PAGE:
Since mid-December, and on the occasion of the temporary exhibition ...
Sara K Arnold: “Fashion industry can play a pivotal role creating the culture of change”
Sara K Arnold studied fashion design at Central Saint Martins, however concerned for the environment, made the decision not to partake in the production of clothes. Instead, she set up the fashion rental platform Higher Studio, to incentivise creativity and circular economy. Since November 2018, Sara has been part of Extinction Rebellion, an environmental activist movement that demands meaningful action on climate and ecological collapse. There she coordinates actions challenging the fashion industry.
We talk to Arnold as one of the speakers of Re-Barcelona, an international forum on the sustainable and ethical fashion industry, holding its first edition at the Design Hub Barcelona next November 29 and 30.
You are founder of Higher Studio, a high-end fashion rental company. What lead you to this?
I graduated from Saint Martins in 2012 and after this went to business school. Here I realized that through rental, you can start to incentivize production for longevity instead of planned obsolescence. This is because if the garments last longer, than you earn more from them. Whereas in fast fashion, companies profit from fast moving trends.
Why should we encourage creatives to design in a circular way?
Because if we don't, we might be heading to a complete catastrophe. Currently, less than 1% of clothing in the fashion industry is recycled into new clothing. It's a massive problem: we are extracting a huge amount of resources from the environment, we are overproducing, over consuming those items that are going into landfills. It's predicted that the fashion industry will grow by 63% between now and 2030, adding two degrees of warming, and this is a very dangerous amount. With our planetary boundaries, we can't do it.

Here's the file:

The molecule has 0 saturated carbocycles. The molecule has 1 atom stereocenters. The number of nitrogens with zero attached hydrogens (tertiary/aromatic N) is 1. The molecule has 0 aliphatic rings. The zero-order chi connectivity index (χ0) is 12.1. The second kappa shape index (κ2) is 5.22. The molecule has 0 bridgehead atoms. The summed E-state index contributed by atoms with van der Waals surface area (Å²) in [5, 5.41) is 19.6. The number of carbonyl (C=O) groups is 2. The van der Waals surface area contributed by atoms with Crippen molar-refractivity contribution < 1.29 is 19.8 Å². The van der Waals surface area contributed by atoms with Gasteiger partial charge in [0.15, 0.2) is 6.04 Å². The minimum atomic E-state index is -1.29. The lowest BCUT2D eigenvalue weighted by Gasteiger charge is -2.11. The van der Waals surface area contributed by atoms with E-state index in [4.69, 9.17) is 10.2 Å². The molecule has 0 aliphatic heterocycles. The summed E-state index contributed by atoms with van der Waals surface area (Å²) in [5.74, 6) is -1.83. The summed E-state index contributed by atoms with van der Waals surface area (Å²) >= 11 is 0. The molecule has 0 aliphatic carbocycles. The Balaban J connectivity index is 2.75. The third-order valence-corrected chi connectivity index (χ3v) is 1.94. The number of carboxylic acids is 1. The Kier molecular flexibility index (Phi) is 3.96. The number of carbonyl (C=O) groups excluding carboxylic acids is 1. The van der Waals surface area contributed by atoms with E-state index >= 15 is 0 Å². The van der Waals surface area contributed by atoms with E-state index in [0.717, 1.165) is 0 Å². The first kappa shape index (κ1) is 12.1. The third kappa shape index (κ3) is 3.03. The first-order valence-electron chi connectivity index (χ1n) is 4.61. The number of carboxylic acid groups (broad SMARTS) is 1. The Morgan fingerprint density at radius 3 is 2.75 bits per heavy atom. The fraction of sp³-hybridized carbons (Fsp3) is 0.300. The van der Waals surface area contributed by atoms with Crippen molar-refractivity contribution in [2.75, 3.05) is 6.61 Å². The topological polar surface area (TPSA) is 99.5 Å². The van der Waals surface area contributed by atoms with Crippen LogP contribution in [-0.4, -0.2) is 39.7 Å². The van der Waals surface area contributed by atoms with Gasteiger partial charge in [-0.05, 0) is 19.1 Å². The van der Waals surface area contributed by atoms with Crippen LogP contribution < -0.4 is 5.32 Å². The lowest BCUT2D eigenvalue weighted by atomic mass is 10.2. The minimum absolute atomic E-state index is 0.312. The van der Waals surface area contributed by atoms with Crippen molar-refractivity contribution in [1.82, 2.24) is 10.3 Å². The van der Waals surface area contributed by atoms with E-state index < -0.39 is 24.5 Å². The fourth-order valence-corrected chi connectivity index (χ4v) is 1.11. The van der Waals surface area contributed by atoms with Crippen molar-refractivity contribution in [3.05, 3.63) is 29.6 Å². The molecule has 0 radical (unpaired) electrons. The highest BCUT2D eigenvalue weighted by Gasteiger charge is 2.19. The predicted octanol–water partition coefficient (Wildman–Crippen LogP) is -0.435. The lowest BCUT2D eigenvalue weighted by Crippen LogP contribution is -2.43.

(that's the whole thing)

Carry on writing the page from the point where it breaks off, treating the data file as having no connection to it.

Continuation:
You have recently taken part in a panel discussion in London, named "Does The Fashion Industry Care About Our Future?". Does it care or not?
It does, but in the wrong way. When companies talk about sustainability, the majority are talking about their own businesses rather than sustaining life on Earth when it is under threat, as it is right now. To make that switch, we need to start talking about producing less, or the degrowth of our economy. We need legislative change to make the differences that we need if we're going to meaningfully mitigate. The priority then is how we create the political will and the political culture needs to lead the way to that. That is what fashion industries are not doing as they could. It is a missed opportunity right now. We have the solutions, but we don't have the political will.
One year ago you joined Extinction Rebellion. What is it, and what is your fight?